Trump plans return to Pennsylvania amid close US House race
By MARC LEVY
Mar. 02, 2018
HARRISBURG, Pa. (AP) — Democrat Conor Lamb is pounding Republican Rick Saccone in fundraising ahead of a special election in Pennsylvania for a vacant U.S. House seat, as President Donald Trump plans a pre-election rally in a contest viewed as a gauge of Republican strength before 2018's midterm elections.
The conservative district, stretching across Pittsburgh's southern suburbs and southwestern Pennsylvania's coal mines, steel plants and gas fields, has long been a Republican stronghold and strongly backed Trump in 2016. But polls show a tight race going into the March 13 special election and it has emerged as a national political hotspot as Lamb tries for an upset.
Lamb reported raising more than $3.3 million in the first seven weeks of 2018, almost five times the $703,000 Saccone reported in filings to the Federal Election Commission on Thursday.
Lamb spent most of the money, leaving him $837,000 in cash heading into the final three weeks of the race. That was more than twice as much as the $303,000 Saccone reported.
The race has drawn heavy attention and millions of dollars from Republicans and Trump in an effort to bolster Saccone and protect the GOP's U.S. House majority.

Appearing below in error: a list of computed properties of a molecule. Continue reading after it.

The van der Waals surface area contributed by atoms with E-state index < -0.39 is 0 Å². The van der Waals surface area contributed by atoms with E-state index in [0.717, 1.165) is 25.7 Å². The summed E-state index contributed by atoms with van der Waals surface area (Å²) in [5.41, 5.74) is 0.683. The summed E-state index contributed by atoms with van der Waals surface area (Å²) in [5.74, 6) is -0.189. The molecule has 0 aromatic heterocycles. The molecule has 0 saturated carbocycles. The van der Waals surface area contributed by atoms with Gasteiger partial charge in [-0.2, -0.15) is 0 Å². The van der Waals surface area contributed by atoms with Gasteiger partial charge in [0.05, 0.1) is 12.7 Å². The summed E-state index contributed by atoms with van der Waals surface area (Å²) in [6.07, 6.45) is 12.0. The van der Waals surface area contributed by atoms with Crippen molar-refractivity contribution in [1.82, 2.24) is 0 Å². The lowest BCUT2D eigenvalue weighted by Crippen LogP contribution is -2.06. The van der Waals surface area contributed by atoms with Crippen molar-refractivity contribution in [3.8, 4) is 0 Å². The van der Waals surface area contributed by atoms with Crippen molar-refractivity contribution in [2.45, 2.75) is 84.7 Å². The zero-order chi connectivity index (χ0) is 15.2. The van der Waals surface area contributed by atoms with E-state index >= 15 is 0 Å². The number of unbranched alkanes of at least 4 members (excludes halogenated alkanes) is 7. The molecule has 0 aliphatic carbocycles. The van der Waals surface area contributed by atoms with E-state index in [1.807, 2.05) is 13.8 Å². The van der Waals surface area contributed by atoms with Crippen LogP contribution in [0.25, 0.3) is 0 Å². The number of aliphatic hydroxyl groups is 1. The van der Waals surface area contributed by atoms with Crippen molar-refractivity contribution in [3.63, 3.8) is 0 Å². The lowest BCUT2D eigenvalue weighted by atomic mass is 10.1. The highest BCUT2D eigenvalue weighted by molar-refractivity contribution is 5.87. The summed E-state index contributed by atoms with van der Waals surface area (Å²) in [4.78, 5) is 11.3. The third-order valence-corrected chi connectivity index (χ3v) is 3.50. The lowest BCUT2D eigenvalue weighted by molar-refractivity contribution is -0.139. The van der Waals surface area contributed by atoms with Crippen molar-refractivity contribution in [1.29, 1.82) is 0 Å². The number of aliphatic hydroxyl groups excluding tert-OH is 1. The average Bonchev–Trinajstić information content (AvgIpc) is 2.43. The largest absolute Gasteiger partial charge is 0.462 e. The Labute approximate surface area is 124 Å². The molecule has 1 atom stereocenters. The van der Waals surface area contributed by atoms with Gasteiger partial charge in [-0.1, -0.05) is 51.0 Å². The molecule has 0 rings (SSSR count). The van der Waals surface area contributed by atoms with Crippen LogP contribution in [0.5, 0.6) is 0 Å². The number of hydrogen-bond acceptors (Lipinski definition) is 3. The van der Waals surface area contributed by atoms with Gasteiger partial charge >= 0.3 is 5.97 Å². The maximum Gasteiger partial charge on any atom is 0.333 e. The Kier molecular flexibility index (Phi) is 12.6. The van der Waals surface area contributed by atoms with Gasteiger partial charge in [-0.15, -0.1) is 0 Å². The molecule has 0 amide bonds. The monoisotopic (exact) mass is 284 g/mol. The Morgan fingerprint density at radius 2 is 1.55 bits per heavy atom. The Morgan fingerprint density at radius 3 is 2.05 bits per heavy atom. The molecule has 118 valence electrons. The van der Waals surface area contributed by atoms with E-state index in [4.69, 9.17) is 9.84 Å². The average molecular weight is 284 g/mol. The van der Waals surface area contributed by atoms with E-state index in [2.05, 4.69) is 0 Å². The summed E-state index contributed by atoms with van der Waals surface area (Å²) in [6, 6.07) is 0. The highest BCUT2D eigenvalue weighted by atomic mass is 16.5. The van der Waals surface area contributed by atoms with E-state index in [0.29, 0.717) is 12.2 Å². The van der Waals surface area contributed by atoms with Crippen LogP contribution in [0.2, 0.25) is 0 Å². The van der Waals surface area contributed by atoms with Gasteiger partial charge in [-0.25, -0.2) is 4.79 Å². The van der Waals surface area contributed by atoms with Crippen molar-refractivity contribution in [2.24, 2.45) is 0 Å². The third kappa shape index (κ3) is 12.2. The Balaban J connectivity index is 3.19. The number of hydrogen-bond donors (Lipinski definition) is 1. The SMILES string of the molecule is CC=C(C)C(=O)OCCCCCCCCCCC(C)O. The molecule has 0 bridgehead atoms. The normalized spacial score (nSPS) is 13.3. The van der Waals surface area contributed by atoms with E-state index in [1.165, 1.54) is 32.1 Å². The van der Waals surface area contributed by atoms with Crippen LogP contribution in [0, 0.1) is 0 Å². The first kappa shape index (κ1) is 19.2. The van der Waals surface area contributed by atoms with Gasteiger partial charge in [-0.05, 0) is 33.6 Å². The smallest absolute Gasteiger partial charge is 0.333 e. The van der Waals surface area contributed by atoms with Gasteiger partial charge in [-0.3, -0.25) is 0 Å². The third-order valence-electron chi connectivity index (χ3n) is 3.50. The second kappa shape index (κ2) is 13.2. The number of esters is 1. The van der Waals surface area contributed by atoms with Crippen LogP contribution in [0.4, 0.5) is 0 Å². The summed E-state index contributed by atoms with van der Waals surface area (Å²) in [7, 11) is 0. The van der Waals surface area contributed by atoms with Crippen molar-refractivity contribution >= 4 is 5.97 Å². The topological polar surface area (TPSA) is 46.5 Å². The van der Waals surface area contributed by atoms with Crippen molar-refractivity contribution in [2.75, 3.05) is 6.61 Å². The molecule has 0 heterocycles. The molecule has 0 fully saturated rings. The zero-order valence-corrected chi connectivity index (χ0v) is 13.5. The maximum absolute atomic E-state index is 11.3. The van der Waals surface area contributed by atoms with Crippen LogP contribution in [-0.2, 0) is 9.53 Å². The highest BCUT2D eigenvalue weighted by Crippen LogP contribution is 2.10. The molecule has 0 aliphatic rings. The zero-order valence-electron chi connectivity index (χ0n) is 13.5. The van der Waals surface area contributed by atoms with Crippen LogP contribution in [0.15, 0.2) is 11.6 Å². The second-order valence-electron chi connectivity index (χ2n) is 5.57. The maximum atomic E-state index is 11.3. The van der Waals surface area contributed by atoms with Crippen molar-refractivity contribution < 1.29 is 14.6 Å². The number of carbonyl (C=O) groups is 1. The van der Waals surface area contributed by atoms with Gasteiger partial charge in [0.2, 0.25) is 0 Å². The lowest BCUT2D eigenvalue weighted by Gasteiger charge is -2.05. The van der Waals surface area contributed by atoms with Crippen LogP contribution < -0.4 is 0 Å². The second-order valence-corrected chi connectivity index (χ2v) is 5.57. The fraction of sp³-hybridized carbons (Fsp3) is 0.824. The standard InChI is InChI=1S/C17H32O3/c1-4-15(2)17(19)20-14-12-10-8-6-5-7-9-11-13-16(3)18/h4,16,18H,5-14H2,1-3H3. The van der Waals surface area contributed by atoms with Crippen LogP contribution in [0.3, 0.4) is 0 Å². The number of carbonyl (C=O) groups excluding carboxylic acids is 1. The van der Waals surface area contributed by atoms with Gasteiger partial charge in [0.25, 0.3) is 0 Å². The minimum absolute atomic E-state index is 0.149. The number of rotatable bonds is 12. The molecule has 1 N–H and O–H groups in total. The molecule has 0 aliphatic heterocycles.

To erase Lamb's fundraising advantage, Republican and Trump-aligned groups are pouring millions into the race — roughly $9 million, according to the latest Federal Election Commission filings — while Democratic groups have reported spending roughly $1 million.
Trump has made one visit to the district, and on Friday announced that he will return for a March 10 rally. Vice President Mike Pence and Trump's daughter Ivanka have made appearances with Saccone in the district, while former Vice President Joe Biden is heading to the district Tuesday to campaign for Lamb.
Democrats must flip at least 24 GOP-held seats to capture a majority, and a Lamb victory would raise their national hopes considerably.
Trump won the congressional district easily in 2016, downing Democrat Hillary Clinton by almost 20 percentage points. The former eight-term incumbent, Tim Murphy, never had a close election, and didn't even have a Democratic challenger in his last two elections.
Murphy, a prominent opponent of abortion rights, resigned in October, after the Pittsburgh Post-Gazette obtained text messages in which he suggested a woman with whom he was having an extramarital affair get an abortion when they thought she might be pregnant.
One key difference between Saccone and Murphy, however, is that Murphy had labor union support, while Saccone does not.
Saccone, 60, is a four-term state lawmaker with among the state Legislature's most conservative voting records, based on the American Conservative Union ratings. He is a retired Air Force counterintelligence officer and college professor who served as a civilian adviser in Iraq.
Lamb, 33, left his post as an assistant U.S. attorney in Pittsburgh to run. He was a lawyer in the Marine Corps and comes from a political family, with an uncle who is the elected city controller of Pittsburgh and a grandfather who was the Democratic majority leader in Pennsylvania's state Senate.